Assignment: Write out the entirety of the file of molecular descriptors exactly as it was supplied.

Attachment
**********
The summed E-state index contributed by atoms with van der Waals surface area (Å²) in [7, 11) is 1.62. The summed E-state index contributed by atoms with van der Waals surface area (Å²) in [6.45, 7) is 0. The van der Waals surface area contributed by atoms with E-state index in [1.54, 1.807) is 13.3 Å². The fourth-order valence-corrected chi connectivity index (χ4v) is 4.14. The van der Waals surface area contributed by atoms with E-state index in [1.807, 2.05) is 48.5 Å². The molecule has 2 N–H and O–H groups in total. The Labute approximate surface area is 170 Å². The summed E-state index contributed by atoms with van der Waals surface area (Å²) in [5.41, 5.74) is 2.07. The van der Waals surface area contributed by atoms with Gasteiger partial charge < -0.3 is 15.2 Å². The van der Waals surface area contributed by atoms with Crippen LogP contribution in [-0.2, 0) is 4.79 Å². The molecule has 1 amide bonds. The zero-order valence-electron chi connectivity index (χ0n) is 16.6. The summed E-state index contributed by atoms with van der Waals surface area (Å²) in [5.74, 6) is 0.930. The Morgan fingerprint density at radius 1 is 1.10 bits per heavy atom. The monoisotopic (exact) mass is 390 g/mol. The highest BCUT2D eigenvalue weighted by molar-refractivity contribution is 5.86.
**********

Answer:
The summed E-state index contributed by atoms with van der Waals surface area (Å²) in [7, 11) is 1.62. The summed E-state index contributed by atoms with van der Waals surface area (Å²) in [6.45, 7) is 0. The van der Waals surface area contributed by atoms with E-state index in [1.54, 1.807) is 13.3 Å². The fourth-order valence-corrected chi connectivity index (χ4v) is 4.14. The van der Waals surface area contributed by atoms with E-state index in [1.807, 2.05) is 48.5 Å². The molecule has 2 N–H and O–H groups in total. The Labute approximate surface area is 170 Å². The summed E-state index contributed by atoms with van der Waals surface area (Å²) in [5.41, 5.74) is 2.07. The van der Waals surface area contributed by atoms with Gasteiger partial charge < -0.3 is 15.2 Å². The van der Waals surface area contributed by atoms with Crippen LogP contribution in [-0.2, 0) is 4.79 Å². The molecule has 1 amide bonds. The zero-order valence-electron chi connectivity index (χ0n) is 16.6. The summed E-state index contributed by atoms with van der Waals surface area (Å²) in [5.74, 6) is 0.930. The Morgan fingerprint density at radius 1 is 1.10 bits per heavy atom. The monoisotopic (exact) mass is 390 g/mol. The highest BCUT2D eigenvalue weighted by molar-refractivity contribution is 5.86.